Beginning in the 1980s, there was a significant increase in awareness of the deep flaws of mainstream journalism among those on the U.S. left. Writers such as Todd Gitlin, Herbert Schiller, Gaye Tuchman, Ben Bagdikian, and Michael Parenti, each in his or her own way, drew attention to the incompatibility between a corporate run news media and an ostensibly democratic society. The work of Edward S. Herman and Noam Chomsky, in particular, introduced an entire generation of progressives to a critical position regarding mainstream journalism. As the title of their masterful Manufacturing Consent indicated, the capitalist news media are far more about generating support for elite policies than they are about empowering people to make informed political decisions… | more |

The New Face of Capitalism: Slow Growth, Excess Capital, and a Mountain of Debt

For a long time now, the U.S. economy and the economies of the advanced capitalist world as a whole have been experiencing a slowdown in economic growth relative to the quarter-century following the Second World War. It is true that there have been cyclical upswings and long expansions that have been touted as full-fledged “economic booms” in this period, but the slowdown in the rate of growth of the economy has continued over the decades. Grasping this fact is crucial if one is to understand the continual economic restructuring over the last three decades, the rapidly worsening conditions in much of the underdeveloped world to which the crisis has been exported, and the larger significance of the present cyclical downturn of world capitalism… | more |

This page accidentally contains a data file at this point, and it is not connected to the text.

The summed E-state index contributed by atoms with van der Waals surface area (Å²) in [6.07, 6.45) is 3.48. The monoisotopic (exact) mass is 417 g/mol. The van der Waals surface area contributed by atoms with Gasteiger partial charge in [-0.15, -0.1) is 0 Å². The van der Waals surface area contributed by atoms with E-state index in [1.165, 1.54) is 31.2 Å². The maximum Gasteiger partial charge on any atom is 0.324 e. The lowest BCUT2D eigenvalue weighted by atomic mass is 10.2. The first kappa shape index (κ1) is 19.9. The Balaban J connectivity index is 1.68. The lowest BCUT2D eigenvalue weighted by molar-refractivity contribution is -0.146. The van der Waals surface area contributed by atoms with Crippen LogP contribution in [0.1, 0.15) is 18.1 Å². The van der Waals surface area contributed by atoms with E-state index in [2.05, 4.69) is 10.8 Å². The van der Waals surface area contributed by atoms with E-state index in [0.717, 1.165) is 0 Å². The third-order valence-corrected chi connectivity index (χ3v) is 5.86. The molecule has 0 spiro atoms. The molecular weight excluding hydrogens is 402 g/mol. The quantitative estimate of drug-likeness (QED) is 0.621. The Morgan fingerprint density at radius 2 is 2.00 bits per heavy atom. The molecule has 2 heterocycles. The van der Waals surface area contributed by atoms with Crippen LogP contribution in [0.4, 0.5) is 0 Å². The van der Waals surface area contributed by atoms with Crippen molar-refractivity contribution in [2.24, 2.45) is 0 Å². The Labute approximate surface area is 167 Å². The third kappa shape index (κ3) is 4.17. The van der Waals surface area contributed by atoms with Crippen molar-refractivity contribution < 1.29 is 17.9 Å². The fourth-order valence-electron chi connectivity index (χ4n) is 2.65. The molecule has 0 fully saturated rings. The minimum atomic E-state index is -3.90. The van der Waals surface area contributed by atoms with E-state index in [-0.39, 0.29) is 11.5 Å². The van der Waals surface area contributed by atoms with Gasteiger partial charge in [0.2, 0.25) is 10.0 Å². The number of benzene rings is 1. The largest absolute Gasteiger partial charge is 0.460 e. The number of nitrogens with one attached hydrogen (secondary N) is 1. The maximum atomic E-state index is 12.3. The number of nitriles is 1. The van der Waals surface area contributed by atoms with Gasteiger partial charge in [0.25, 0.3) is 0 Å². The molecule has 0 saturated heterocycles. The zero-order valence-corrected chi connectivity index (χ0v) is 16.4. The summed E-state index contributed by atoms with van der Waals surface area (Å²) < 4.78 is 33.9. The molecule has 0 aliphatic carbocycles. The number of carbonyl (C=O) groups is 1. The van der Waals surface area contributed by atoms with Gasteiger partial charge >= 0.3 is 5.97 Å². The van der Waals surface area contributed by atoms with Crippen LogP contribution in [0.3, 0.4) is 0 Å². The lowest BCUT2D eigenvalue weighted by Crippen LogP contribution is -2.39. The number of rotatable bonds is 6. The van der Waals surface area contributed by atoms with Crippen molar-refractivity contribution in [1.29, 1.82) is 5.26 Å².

Global Media, Neoliberalism, and Imperialism

In conventional parlance, the current era in history is generally characterized as one of globalization, technological revolution, and democratization. In all three of these areas media and communication play a central, perhaps even a defining, role. Economic and cultural globalization arguably would be impossible without a global commercial media system to promote global markets and to encourage consumer values. The very essence of the technological revolution is the radical development in digital communication and computing. The argument that the bad old days of police states and authoritarian regimes are unlikely to return is premised on the claims that new communication technologies along with global markets undermine, even eliminate, the capacity for “maximum leaders” to rule with impunity… | more |

Media Giants Have a Pal at the FCC

All you need to know about Michael Powell, whom President George W. Bush promoted this week to chairman of the Federal Communications Commission, can be summed up by the statements of close FCC watchers.… | more |

U.S. Wouldn’t Tolerate Our Election in Nicaragua